Recognizing Outstanding Respiratory Therapists
About the PHIL Award
The PHIL Award (Pulmonary Health & Illnesses of the Lung) is a hospital-based recognition and retention program for respiratory therapists who provide outstanding care and treatment of patients. The vision of the program is currently being realized in hospitals across the United States.
The award was named for Philip C. Lamka who died as a result of complications from an Interstitial Lung Disease (ILD). ILD is a broad category of lung diseases characterized by scarring and/or inflammation of the lungs. People living with life-threatening pulmonary disease feel profound appreciation for the healthcare providers who allow them to “breathe easy”.
The award celebrates a key member of that team: the outstanding respiratory therapist . This exemplary professional sees the “person” instead of the “patient”; and he or she is committed to the belief that every breath matters.
The "APPRECIATION" Sculpture
In the spirit of The PHIL Award, M.K. Shannon adapted her sculpture, Appreciation, of a sole standing figure, to include in its encircled arms a large and fully opened butterfly. The figure’s lines are clean, strong and quiet; the detailed butterfly in the foreground appears resting, yet ready to flutter. The sculpture was originally designed for The Bennett Gallery in Placerville, California
The unfailing and often background support of the respiratory therapist—who continually seeks more effective ways to enable the patient to breathe easier—is represented by the figure. The butterfly symbolizes the lungs, in their fragility, beauty and vitality. The sculptor illuminates the relationship between the respiratory therapist and the patient; in his or her hands the outstanding caregiver holds the patient’s freedom to breathe easier.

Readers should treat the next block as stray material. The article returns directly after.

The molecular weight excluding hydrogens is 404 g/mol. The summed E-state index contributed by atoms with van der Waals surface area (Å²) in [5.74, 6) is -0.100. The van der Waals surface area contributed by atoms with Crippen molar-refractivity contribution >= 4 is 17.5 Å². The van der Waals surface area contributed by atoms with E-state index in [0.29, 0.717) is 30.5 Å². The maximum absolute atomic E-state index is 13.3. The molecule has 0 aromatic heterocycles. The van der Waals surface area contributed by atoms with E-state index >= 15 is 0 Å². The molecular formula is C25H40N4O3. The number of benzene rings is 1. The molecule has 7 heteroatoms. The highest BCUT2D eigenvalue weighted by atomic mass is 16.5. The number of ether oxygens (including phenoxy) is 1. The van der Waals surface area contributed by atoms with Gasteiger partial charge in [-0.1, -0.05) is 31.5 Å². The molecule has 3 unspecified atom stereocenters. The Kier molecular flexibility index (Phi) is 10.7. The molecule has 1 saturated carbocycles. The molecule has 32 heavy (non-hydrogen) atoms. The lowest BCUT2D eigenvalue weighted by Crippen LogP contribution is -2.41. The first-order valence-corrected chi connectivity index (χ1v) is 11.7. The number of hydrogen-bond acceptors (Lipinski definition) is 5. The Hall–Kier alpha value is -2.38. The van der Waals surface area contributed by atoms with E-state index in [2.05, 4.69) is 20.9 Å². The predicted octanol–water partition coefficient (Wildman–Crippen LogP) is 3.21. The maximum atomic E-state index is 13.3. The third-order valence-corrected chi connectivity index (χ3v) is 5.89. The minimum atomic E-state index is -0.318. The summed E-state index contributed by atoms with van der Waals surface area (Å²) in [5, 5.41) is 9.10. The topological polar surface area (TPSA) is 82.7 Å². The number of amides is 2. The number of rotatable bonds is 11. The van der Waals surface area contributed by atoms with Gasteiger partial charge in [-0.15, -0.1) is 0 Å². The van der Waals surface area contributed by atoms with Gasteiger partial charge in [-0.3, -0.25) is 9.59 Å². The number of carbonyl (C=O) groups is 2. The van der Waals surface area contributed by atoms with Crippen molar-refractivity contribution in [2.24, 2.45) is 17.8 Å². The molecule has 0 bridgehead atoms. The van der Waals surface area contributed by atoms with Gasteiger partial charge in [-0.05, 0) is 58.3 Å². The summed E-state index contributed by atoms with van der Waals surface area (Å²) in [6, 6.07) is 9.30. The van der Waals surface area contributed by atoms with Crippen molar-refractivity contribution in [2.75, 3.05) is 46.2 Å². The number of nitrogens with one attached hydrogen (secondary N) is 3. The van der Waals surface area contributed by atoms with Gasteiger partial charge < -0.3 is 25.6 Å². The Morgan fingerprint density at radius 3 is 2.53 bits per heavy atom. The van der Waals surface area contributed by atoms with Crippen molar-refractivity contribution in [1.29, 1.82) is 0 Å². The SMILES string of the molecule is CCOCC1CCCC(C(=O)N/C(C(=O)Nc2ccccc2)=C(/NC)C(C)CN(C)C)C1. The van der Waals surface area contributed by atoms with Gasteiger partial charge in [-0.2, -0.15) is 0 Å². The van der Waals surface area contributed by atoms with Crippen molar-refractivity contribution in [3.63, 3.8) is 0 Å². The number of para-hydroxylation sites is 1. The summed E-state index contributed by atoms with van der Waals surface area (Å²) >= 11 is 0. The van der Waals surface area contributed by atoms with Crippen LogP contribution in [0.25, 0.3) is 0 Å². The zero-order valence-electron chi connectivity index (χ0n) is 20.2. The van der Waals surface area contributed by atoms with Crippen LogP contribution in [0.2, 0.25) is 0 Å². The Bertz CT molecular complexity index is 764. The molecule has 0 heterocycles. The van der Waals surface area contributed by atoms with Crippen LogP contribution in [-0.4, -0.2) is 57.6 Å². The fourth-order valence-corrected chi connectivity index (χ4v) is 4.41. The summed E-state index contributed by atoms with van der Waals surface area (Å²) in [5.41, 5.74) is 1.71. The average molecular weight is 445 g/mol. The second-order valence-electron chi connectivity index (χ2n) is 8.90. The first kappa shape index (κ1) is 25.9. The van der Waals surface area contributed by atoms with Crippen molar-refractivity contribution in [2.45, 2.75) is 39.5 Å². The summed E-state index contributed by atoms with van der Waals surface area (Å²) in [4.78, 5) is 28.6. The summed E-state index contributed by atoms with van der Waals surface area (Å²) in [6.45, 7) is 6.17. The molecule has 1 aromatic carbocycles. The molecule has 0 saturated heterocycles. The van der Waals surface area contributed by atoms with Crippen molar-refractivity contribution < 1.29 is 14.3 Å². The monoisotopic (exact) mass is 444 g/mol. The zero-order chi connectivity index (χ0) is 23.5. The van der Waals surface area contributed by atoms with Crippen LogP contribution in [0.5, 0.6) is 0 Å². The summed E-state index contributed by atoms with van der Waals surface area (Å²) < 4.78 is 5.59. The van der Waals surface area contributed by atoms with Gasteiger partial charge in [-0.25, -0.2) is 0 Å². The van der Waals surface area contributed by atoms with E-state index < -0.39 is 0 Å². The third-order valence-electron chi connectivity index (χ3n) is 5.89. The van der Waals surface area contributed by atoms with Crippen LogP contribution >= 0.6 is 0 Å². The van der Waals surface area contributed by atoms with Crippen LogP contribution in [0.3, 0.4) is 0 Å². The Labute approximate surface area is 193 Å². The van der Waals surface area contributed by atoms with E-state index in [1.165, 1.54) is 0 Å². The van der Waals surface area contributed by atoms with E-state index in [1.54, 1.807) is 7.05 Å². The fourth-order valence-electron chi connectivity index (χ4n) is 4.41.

The FACES Foundation
Breathing is natural and the essence of life. Patients with lung disease cherish every difficult breath they take. The FACES Foundation and the sculpture, Appreciation, honor the respiratory professional that strives to make that breath as easy as possible. The FACES Foundation was established in 2006, in memory of Philip C. Lamka. FACES reflects, acknowledges, and advocates for the many “faces” of those living with, and caring for, patients with life threatening lung diseases: the patients; their support network of close family and friends; and those unsung heroes in the respiratory profession, who understand that each breath matters.